The Touring Package comes with monotube shocks (Left). The Track Package eliminates the leaf springs for HQ Series coilover shocks (Middle-Left). Enthusiasts wanting the ultimate in tunability can opt for RideTech's TQ Series shocks that feature an external reservoir and high- and low-speed compression tuning (Right).

While RideTech’s Track 1 Modular Spindles are designed to use either the C5 or C6 hub assemblies your car already has, another potential upgrade for enthusiasts would be to order RideTech’s upgraded C7-style hubs. These feature longer, ½-inch lugs in an improved hub design.

Innovation Built-In

When re-engineering components from a clean slate, the only limiting factor is the room allowed for certain components. RideTech met this challenge head-on by digitally scanning the underside of C5 and C6 Corvettes to ensure precise fitment and clearance to digital tolerances. The resulting 3D-image scans were imported into CAD software. Once RideTech’s engineers knew where things needed to be, they began stuffing all the available space with the most value and performance possible.

Ridetech places sway bar rate at the same priority level as spring rate. It’s that important. -Steve Chryssos, RideTech

The Track 1 Modular spindles are constructed out of CNC-machined, 7075 T6 billet aluminum, which is stronger and lighter than 4130 Chromoly. Another benefit is the improved geometry for severe-duty, thanks to relocating the upper ball joint and raising the hub location to effectively lower the car one inch without affecting the suspension’s geometry. The modular design of the Track 1 spindle also allows for a level of tuning not available with the stock spindle assembly.

RideTech's Track 1 modular spindles are designed for severe duty and tunability. They can utilize the factory hub and parking brake assembly, or customers can upgrade to RideTech's heavy-duty hub assemblies. RideTech also offers camber plates for those customers who wish to keep the OEM camber setting.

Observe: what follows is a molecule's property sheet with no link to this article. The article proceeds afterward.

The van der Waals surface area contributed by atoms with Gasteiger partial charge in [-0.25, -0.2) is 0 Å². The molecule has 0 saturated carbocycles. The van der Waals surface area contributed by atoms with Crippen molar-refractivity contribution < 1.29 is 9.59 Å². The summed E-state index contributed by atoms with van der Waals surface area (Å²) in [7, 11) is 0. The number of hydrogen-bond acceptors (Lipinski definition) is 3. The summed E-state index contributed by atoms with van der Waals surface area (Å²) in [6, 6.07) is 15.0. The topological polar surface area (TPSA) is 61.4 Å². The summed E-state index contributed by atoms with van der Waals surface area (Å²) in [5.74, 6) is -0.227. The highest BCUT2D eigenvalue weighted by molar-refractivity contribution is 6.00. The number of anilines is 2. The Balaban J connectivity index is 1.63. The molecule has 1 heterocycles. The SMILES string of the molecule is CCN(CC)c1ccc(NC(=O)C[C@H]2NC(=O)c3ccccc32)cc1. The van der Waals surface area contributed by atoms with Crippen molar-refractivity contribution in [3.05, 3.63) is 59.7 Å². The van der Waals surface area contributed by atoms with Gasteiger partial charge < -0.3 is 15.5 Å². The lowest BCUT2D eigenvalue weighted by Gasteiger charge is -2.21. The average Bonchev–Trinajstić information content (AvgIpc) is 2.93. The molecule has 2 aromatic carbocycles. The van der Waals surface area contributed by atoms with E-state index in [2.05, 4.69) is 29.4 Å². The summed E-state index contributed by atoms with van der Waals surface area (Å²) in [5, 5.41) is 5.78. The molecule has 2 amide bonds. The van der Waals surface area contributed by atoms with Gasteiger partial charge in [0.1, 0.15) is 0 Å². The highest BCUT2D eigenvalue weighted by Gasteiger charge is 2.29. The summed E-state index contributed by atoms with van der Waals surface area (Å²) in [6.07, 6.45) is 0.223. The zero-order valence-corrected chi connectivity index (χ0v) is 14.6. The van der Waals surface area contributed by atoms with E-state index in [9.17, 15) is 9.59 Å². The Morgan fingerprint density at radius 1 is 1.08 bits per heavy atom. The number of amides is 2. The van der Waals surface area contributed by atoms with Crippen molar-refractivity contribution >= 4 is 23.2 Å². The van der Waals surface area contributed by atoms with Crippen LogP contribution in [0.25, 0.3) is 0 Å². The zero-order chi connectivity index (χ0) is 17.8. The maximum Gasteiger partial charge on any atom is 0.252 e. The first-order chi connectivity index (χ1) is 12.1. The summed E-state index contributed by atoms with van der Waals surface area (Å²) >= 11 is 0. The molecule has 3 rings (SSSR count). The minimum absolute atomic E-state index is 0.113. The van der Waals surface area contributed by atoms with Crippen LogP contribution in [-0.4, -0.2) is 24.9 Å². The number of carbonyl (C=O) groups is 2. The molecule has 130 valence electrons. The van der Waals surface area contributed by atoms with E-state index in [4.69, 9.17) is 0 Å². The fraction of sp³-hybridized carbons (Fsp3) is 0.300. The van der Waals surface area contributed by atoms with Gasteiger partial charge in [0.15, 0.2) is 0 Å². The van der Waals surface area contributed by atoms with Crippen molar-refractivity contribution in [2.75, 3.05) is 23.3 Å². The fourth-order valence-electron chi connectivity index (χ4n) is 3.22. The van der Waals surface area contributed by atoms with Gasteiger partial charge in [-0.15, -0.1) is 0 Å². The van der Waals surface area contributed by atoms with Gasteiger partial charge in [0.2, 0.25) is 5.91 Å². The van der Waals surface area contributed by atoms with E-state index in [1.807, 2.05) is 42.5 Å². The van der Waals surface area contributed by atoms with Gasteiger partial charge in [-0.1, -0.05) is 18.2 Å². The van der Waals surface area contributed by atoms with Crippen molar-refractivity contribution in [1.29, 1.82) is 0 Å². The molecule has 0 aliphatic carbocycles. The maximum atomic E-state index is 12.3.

Another ingenious engineering detail which puts more tuning power at the hands of the end-user is found with RideTech’s Musclebar sway-bar system. Keen-eyed readers will note there is no fitting on the outer ends of the rear bar to mount the endlinks to the chassis. That’s because RideTech recently revisited its Musclebar line and found several ways to bring even more value to one of the most cost-effective upgrades available for any vehicle.

RideTech’s Musclebars are CNC-bent on a large-scale CNC tubing bender which produces sway bars with unheard-of dimensional accuracy and bar rate consistency. Each bar is shipped with its exact rate, so there is no guessing. From there, customers can fine-tune their bar’s rate specifically for their driving style with their particular vehicle.

Why such an emphasis on tuning? RideTech’s Steve Chryssos sums it up pretty well. “Ridetech places sway bar rate at the same priority level as spring rate. It’s that important,” he says.

RideTech invested in digital scanning equipment and CAD-controlled benders to ensure close tolerances and fit-repeatability for each of its MuscleBar sway bars.

To ensure a Musclebar’s rate isn’t hindered once installed on the vehicle, each Musclebar uses Delrin-lined, frame-mount bushings. These allow easy and predictable rotation of the bar as compared to the “stiction” resistance of polyurethane or rubber. Innovative thinking is found on the outer ends of the bars as well. The front bar now utilizes investment-cast, steel rod ends instead of the typical hammered-flat style of link.

Handling fanatics will really enjoy RideTech’s new rear Musclebar. It features a new, infinitely-adjustable endlink mount that allows the end-user to adjust the rate of the Musclebar. Sliding the endlink mount inward (further from the end of the bar) provides a higher bar rate. Starting at a minimum of 400 lb/in with the link flush with the end of the bar, the bar’s rate increases to 500 lb/in with the mount slid one-inch inward and 775 lb/in with the link slid three-inches inward.

MuscleBar sway bars have investment-cast steel ends for the front and adjustable endlink mounts for the rear. Adjusting the rear mounts inward increases the rate of the bar.